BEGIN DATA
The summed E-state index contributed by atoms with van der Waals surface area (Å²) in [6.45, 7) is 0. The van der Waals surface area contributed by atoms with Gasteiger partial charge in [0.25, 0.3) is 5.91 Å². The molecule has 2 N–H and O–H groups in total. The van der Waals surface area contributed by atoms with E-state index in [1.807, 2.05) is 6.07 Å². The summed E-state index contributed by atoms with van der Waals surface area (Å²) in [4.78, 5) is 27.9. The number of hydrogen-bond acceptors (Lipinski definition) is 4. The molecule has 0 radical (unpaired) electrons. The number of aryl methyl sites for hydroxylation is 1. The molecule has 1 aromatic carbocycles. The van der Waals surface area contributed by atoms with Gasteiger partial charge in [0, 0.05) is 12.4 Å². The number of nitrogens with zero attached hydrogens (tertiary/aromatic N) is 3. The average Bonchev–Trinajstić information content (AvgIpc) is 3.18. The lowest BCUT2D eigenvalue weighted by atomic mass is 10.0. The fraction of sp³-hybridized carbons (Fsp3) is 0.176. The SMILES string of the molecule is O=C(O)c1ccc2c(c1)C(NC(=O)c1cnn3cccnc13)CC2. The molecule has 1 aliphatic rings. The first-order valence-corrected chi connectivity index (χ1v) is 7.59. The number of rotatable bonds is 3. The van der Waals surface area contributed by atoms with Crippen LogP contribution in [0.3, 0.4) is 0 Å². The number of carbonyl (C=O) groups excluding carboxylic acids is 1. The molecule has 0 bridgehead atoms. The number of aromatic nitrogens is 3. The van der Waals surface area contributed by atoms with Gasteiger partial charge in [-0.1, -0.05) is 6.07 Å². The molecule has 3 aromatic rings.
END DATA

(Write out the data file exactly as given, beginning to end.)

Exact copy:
The summed E-state index contributed by atoms with van der Waals surface area (Å²) in [6.45, 7) is 0. The van der Waals surface area contributed by atoms with Gasteiger partial charge in [0.25, 0.3) is 5.91 Å². The molecule has 2 N–H and O–H groups in total. The van der Waals surface area contributed by atoms with E-state index in [1.807, 2.05) is 6.07 Å². The summed E-state index contributed by atoms with van der Waals surface area (Å²) in [4.78, 5) is 27.9. The number of hydrogen-bond acceptors (Lipinski definition) is 4. The molecule has 0 radical (unpaired) electrons. The number of aryl methyl sites for hydroxylation is 1. The molecule has 1 aromatic carbocycles. The van der Waals surface area contributed by atoms with Gasteiger partial charge in [0, 0.05) is 12.4 Å². The number of nitrogens with zero attached hydrogens (tertiary/aromatic N) is 3. The average Bonchev–Trinajstić information content (AvgIpc) is 3.18. The lowest BCUT2D eigenvalue weighted by atomic mass is 10.0. The fraction of sp³-hybridized carbons (Fsp3) is 0.176. The SMILES string of the molecule is O=C(O)c1ccc2c(c1)C(NC(=O)c1cnn3cccnc13)CC2. The molecule has 1 aliphatic rings. The first-order valence-corrected chi connectivity index (χ1v) is 7.59. The number of rotatable bonds is 3. The van der Waals surface area contributed by atoms with Crippen LogP contribution in [0.3, 0.4) is 0 Å². The number of carbonyl (C=O) groups excluding carboxylic acids is 1. The molecule has 0 bridgehead atoms. The number of aromatic nitrogens is 3. The van der Waals surface area contributed by atoms with Gasteiger partial charge in [-0.1, -0.05) is 6.07 Å². The molecule has 3 aromatic rings.